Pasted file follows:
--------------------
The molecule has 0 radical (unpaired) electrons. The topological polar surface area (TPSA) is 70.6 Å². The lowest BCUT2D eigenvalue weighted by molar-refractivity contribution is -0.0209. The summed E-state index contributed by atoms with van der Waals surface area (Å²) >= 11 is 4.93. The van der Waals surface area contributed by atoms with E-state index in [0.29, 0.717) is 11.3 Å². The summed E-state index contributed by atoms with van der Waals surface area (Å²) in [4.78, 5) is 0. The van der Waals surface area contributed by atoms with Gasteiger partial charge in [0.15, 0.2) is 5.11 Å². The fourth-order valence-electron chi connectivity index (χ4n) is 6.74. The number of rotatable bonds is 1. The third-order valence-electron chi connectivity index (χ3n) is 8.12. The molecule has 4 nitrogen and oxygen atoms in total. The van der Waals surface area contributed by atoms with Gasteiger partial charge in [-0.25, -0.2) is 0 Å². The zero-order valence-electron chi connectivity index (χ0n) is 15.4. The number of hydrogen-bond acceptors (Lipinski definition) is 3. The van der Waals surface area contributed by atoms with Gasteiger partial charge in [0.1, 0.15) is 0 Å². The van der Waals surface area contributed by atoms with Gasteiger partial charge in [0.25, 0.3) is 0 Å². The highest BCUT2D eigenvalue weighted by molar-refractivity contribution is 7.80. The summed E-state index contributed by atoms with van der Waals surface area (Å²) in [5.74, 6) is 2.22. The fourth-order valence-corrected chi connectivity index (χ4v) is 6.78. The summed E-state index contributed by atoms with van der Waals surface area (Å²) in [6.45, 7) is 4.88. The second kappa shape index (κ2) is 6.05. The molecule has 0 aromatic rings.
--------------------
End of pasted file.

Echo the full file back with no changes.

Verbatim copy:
The molecule has 0 radical (unpaired) electrons. The topological polar surface area (TPSA) is 70.6 Å². The lowest BCUT2D eigenvalue weighted by molar-refractivity contribution is -0.0209. The summed E-state index contributed by atoms with van der Waals surface area (Å²) >= 11 is 4.93. The van der Waals surface area contributed by atoms with E-state index in [0.29, 0.717) is 11.3 Å². The summed E-state index contributed by atoms with van der Waals surface area (Å²) in [4.78, 5) is 0. The van der Waals surface area contributed by atoms with Gasteiger partial charge in [0.15, 0.2) is 5.11 Å². The fourth-order valence-electron chi connectivity index (χ4n) is 6.74. The number of rotatable bonds is 1. The third-order valence-electron chi connectivity index (χ3n) is 8.12. The molecule has 4 nitrogen and oxygen atoms in total. The van der Waals surface area contributed by atoms with Gasteiger partial charge in [-0.25, -0.2) is 0 Å². The zero-order valence-electron chi connectivity index (χ0n) is 15.4. The number of hydrogen-bond acceptors (Lipinski definition) is 3. The van der Waals surface area contributed by atoms with Gasteiger partial charge in [0.1, 0.15) is 0 Å². The van der Waals surface area contributed by atoms with Gasteiger partial charge in [0.25, 0.3) is 0 Å². The highest BCUT2D eigenvalue weighted by molar-refractivity contribution is 7.80. The summed E-state index contributed by atoms with van der Waals surface area (Å²) in [5.74, 6) is 2.22. The fourth-order valence-corrected chi connectivity index (χ4v) is 6.78. The summed E-state index contributed by atoms with van der Waals surface area (Å²) in [6.45, 7) is 4.88. The second kappa shape index (κ2) is 6.05. The molecule has 0 aromatic rings.